Live, fillet and liver weights, as well as fillet yield, were higher in birds with severe white striping than normal birds. There were no differences in various haematological parameters, including the differential leukocyte count. Overall, no systemic infectious or inflammatory condition was found to be associated with white striping. The elevated serum enzyme levels confirm the muscle damage associated with the degenerative myopathy in severe cases.
No Effect on Cooked Meat Quality
For the most recent study (6), the Arkansas researchers joined forces with Auburn Univeristy and University of Illinois, Urbana-Champaign in aiming to reproduce the defect under experimental conditions. Broilers aged 59 to 63 days of four different commercial high-yielding strains (both males and females) were fed according to standard industrial or phase-feeding regimens.
The carcasses were deboned at either four or six hours post-mortem, and the fillets were scored for the degree of white striping at 24 hours post-mortem.
About 56 per cent of the birds used in the study showed some degree of white striping with the moderate and severe categories as 47.5 and 8.3 per cent, respectively.
Once again, the higher degrees of white striping were related to higher cranial fillet thickness and ready-to-cook weights. Fillets with severe white striping had increased b* values (yellowness) of the meat. The differences were not linked to feeding regime or chill time.
The degree of white striping was not associated with any of the various meat quality parameters measured, which included pH, lightness, red colour and cook loss.
The cause of and therefore prevention/treatment methods for white striping of broiler breast meat remain elusive. However, the results of this latest study confirm that there is a greater chance of higher degrees of white striping associated with heavier birds. Despite consumers stated aversion to affected products, it appears that the condition is unrelated to changes in cooked meat quality.
1. Kuttappan V.A., Y.S. Lee, G.F. Erf, J-F.C. Meullenet, S.R. McKee and C.M. Owens. 2012. Consumer acceptance of visual appearance of broiler breast meat with varying degrees of white striping. Poult. Sci., 91(5):1240-1247. doi: 10.3382/ps.2011-019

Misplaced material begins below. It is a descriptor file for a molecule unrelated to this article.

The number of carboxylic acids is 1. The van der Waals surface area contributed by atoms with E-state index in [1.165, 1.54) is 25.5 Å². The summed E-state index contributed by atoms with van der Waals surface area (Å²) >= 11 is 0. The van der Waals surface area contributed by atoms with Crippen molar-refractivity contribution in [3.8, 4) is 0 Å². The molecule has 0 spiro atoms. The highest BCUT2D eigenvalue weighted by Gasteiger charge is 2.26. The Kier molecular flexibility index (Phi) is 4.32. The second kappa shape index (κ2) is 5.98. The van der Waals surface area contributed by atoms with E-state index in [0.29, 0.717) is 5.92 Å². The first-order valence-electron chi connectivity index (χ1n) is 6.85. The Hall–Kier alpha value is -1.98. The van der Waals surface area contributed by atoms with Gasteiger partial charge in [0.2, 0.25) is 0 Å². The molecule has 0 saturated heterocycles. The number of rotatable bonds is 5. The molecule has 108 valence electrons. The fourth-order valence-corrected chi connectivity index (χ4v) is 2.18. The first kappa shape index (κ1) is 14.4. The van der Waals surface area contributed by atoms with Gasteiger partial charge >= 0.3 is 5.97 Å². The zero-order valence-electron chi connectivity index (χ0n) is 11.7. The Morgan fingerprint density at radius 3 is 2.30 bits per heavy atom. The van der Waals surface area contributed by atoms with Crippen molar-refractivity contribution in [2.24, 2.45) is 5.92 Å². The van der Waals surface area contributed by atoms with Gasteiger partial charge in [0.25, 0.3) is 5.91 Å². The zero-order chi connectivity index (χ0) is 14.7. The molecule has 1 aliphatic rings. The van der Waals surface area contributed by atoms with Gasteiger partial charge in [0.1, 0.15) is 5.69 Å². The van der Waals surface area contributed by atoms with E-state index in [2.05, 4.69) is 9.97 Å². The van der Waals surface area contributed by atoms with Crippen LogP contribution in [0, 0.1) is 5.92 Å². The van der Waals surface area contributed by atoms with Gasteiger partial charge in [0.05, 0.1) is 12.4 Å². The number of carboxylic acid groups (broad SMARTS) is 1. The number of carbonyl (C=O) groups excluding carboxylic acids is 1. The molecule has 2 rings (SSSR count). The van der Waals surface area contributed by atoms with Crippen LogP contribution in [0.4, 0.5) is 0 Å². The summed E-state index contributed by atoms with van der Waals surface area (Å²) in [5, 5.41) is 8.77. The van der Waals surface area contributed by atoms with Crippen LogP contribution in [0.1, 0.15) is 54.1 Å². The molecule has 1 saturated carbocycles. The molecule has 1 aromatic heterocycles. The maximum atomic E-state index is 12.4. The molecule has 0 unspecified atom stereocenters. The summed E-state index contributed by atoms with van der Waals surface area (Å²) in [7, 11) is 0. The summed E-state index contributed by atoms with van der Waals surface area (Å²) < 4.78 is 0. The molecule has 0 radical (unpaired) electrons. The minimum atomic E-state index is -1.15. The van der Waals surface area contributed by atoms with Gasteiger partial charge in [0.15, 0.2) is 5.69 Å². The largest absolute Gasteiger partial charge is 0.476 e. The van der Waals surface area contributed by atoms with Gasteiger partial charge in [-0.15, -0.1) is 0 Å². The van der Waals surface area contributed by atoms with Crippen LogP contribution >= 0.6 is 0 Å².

2. Kuttappan V.A., V.B. Brewer, J.K. Apple, P.W. Waldroup and C.M. Owens. 2012. Influence of growth rate on the occurrence of white striping in broiler breast fillets. Poult. Sci. 91(10):2677-2685. doi: 10.3382/ps.2012-02259
3. Kuttappan V.A., S.D. Goodgame, C.D. Bradley, A. Mauromoustakos, B.M. Hargis, P.W. Waldroup and C.M. Owens. 2012. Effect of different levels of dietary vitamin E (dl-α-tocopherol acetate) on the occurrence of various degrees of white striping on broiler breast fillets. Poult. Sci., 91(12):3230-3235. doi: 10.3382/ps.2012-02397
4. Kuttappan V.A., H.L. Shivaprasad, D.P. Shaw, B.A. Valentine, B.M. Hargis, F.D. Clark, S.R. McKee and C.M. Owens. 2013. Pathological changes associated with white striping in broiler breast muscles. Poult. Sci., 92(2):331-338. doi: 10.3382/ps.2012-02646
5. Kuttappan V.A., G.R. Huff, W.E. Huff, B.M. Hargis, J.K. Apple, C. Coon and C.M. Owens. 2013. Comparison of hematologic and serologic profiles of broiler birds with normal and severe degrees of white striping in breast fillets. Poult. Sci., 92(2):339-345. doi: 10.3382/ps.2012-02647
Kuttappan V.A., V.B. Brewer, A. Mauromoustakos, S.R. McKee, J.L. Emmert, J.F. Meullenet and C.M. Owens. 2013. Estimation of factors associated with the occurrence of white striping in broiler breast fillets. Poult. Sci., 92(3):811-819. doi: 10.3382/ps.2012-02506